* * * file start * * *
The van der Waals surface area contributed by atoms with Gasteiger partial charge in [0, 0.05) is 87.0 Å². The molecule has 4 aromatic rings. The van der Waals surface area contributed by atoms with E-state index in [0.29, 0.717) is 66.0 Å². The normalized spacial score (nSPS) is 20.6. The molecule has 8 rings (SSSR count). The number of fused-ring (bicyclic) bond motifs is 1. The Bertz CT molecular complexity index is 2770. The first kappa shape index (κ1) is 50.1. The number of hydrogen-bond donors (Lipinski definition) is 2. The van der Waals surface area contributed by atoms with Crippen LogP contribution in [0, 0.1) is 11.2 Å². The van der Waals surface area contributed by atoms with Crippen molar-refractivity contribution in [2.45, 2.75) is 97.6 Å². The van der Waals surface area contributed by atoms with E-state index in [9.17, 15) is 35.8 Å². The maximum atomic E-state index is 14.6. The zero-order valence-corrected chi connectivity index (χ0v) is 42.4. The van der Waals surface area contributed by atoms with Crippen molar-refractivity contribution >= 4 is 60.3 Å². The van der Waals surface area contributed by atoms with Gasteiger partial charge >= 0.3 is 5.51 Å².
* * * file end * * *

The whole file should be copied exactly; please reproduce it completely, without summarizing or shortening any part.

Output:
The van der Waals surface area contributed by atoms with Gasteiger partial charge in [0, 0.05) is 87.0 Å². The molecule has 4 aromatic rings. The van der Waals surface area contributed by atoms with E-state index in [0.29, 0.717) is 66.0 Å². The normalized spacial score (nSPS) is 20.6. The molecule has 8 rings (SSSR count). The number of fused-ring (bicyclic) bond motifs is 1. The Bertz CT molecular complexity index is 2770. The first kappa shape index (κ1) is 50.1. The number of hydrogen-bond donors (Lipinski definition) is 2. The van der Waals surface area contributed by atoms with Crippen LogP contribution in [0, 0.1) is 11.2 Å². The van der Waals surface area contributed by atoms with Crippen molar-refractivity contribution in [2.45, 2.75) is 97.6 Å². The van der Waals surface area contributed by atoms with E-state index in [9.17, 15) is 35.8 Å². The maximum atomic E-state index is 14.6. The zero-order valence-corrected chi connectivity index (χ0v) is 42.4. The van der Waals surface area contributed by atoms with Crippen molar-refractivity contribution >= 4 is 60.3 Å². The van der Waals surface area contributed by atoms with Gasteiger partial charge >= 0.3 is 5.51 Å².